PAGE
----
TravelNoise: Suzuki, New York City

06 May 2017

If you weren’t aware of Kaiseki before, don’t worry — I wasn’t either. At least, not until I visited Suzuki. Subtly staking its claim in midtown Manhattan, Suzuki sits stealthily below street level, only to be found by walking through heavy, glass doors and being escorted into an elevator — and then down to the basement.


I’m making it sound way creepier than it actually is. In fact, the extra steps to the restaurant feel a little bougie, like the venue is so important, it can’t even be seen in broad daylight.

My guest and I walked out of the elevator doors to find a dimly lit hallway. We arrived at the front desk and were greeted warmly and shown to our table. As we walked into Suzuki, we quickly noticed two other entrances: one to Satsuki and one to Three Pillars.

The entire establishment is owned by Yuta Suzuki, son of New York sushi legend Toshio Suzuki. Toshio has trained major culinary chefs and influencers like Masaharu Morimoto, so he’s an undisputed badass. It makes perfect sense why he would be behind the sushi bar at Satsuki, known for its 10-seat counter service of a curated omakase sushi dinner, and Three Pillars a bar and lounge serving a selection of wines, sakes and Japanese beers. Suzuki completed the circle by offering a traditional Kaiseki experience, which consists of a 10-course meal, all up to the chef’s interpretation.

The dining room of Suzuki is a tug-and-pull design of both a modern and traditional layout. The place seats 100 plus, and each place setting includes a bright red, circular mat, chopsticks and their rests. Though dimly lit, artfully-placed lighting along the wall and metallic fabrics, on the chairs and headboard-like wall fixtures, really brightened the space.

We were seated and our waiter came over swiftly to offer their recommended sake ($30), which was so smooth that we actually swooned. We looked over the extensive menu, which featured specifically only Kaisekis. There were four separate offerings, and after letting our waiter know our fate was in Suzuki’s hands, executive chef Takashi Yamamoto offered us to try the “ultimate” Kaiseki ($150 per person).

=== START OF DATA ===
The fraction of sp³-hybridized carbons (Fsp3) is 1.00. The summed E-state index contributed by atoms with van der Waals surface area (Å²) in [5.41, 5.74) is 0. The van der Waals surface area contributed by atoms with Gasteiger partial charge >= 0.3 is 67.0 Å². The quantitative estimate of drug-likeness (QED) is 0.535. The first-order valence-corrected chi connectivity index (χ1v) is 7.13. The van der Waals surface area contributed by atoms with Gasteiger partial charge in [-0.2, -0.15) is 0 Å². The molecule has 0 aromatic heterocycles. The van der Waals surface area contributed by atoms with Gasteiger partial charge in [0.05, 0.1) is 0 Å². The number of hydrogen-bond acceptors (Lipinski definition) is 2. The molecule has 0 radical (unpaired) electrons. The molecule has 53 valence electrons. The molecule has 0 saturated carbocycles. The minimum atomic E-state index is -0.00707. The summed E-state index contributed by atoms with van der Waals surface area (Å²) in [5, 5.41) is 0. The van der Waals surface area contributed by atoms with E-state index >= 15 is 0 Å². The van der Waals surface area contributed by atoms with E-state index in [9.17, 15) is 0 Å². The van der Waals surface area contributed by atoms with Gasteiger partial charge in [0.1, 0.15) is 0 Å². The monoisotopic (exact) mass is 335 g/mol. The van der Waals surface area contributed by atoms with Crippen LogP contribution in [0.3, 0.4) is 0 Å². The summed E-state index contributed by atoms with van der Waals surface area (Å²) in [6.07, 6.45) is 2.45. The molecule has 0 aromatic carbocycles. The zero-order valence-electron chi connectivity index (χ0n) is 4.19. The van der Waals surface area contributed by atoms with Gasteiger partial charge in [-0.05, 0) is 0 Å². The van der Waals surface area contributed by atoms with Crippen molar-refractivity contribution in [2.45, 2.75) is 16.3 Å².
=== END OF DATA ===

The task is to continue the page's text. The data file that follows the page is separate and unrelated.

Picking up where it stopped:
We were warned that the ten-course menu items would come out to us slowly, so we could savour each one. Co-owner Yuta checked on us frequently and ensured our plates were perfect. The presentation, by the way, was so flawless, I’m not even sure what else to say. The entire night was incredible.

I could talk your ear off about every single course, but that would take forever (especially because within each course were multiple components), so let me review some highlights:

The third course, Tsukuri, featured the freshest sashimi I have ever tasted. It was seasonal and expertly arranged tuna among other seasonal sashimi on ice in a large glass jar. Yakimono, our sixth course, was marinated grilled codfish so tender and silky, I literally could not believe it was codfish. The seventh course brought out was an entire hot pot with A5 rank wagyu beef and veggies. The waiter served our hot-pot beef raw, and we had the opportunity to cook it to our preferred doneness.

All the fish we consumed was by far the best I’ve ever had, and the plating of the dishes was so expert, I actually felt so unworthy of the experience laid out before me. (Ask my guest: we exchanged looks with every presentation that screamed we are peasants!!!)

We ended the night with an equally-light and fresh dessert: strawberry mousse with seasonal fruits.

Though we were definitely full, the small portions of each plate and lightness of the courses allowed us to move around with ease. We were pleasantly surprised when our waiter and accompanying contacts came out with the executive chef to ask us what we thought they could have done better. We sat speechless — they genuinely wanted to improve the experience of their guests.

After we were finished, we got a tour of the entire establishment, looking through Three Pillars and Satsuki as well as a private meeting room which our contact explained could be rented out for meetings or private parties.

We definitely got the special treatment at Suzuki, there was no doubt about it. After saying goodbye and many thanks to our hosts, we walked out feeling totally pampered and said if we had unlimited funds, we would absolutely be back the next day.

Suzuki is not just another Kaiseki-focused restaurant — it really is an incredible experience you won’t be able to match. It’s just that simple.

Address: 114 W 47th St, New York, NY 10036
Telephone Number: (212) 278-0010

Sami Allen

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